Six Sigma and Manufacturing

Six Sigma grew out of Motorola's need to mistake-proof production of cell phones and other electronics. It's based on TQM (Total Quality Management), but with an increased focus on reducing costs to boost profits.

What is Manufacturing?
Those activities relating to the development and production of tangible products. Other terms used to describe these are "plant floor," "production," "a fab," and sometimes "engineering" and "product development." Driven by the marketplace, most manufacturing functions have had to embrace improvement methodologies and SPC just to survive.

I have found that, at an abstract level, there's no real difference between a service process and a manufacturing one. They both encounter delays, defects, deviation and unnecessarycosts. One may produce purchase orders instead of computers, bills instead of brake liners, but they all take time, cost money, create defects, cause rework, and create waste. When we focus on finding the few key measures of defects, delay, and cost that are hampering profits and productivity, breakthrough improvements are easy.

Manufacturing Focuses on Improving Process Capability

I've worked with a number of auto parts suppliers and medical device manufacturers. Every one is focused on improving the process capability metrics: Cp and Cpk. The minimum accepted by most customers is 1.33 (4 sigma) although medical device manufacturers often have higher constraints.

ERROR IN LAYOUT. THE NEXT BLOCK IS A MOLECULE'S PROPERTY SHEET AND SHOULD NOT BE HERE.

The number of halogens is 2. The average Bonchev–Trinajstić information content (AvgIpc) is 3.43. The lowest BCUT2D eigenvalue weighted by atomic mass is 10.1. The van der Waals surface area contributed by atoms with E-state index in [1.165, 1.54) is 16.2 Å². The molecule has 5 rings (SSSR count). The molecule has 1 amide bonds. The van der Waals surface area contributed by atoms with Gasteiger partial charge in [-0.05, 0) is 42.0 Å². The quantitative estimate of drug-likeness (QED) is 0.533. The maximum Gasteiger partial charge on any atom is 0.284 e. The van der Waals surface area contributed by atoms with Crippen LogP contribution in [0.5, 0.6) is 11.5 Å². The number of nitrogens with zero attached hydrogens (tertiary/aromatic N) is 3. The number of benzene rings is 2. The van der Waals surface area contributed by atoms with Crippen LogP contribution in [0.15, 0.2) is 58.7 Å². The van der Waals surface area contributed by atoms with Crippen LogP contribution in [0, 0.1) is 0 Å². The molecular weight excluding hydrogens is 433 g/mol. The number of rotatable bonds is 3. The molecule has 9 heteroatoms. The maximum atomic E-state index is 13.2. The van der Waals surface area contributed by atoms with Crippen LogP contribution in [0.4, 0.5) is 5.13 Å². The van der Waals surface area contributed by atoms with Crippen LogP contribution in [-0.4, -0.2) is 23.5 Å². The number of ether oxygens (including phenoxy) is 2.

The easiest way to analyze process capability is with the QI Macros Capability Suite. It analyzes both stability (Is the process in control?) and capability (Does it meet customer specifications?)

QI Macros capability suite is like Minitab's Capability SixpackTM

Every aspect of your business follows a process; it may be a highly refined process or an error-prone, ad hoc one. Regardless of whether it's service or manufacturing, there are always defects in the process steps, delays between steps, and increased costs involved in reworking or scrapping some work product.

Good manufacturing companies often need to improve the backroom service activities: ordering, fulfilling and billing. Use Six Sigma to simplify, streamline and optimize your "service" components. 

Key Six Sigma Tools for Manufacturing

Define and Measure



before after line graphs
before after pareto charts
before after histograms


The most commonly used control charts in manufacturing are the XbarR chart and the XmR chart.

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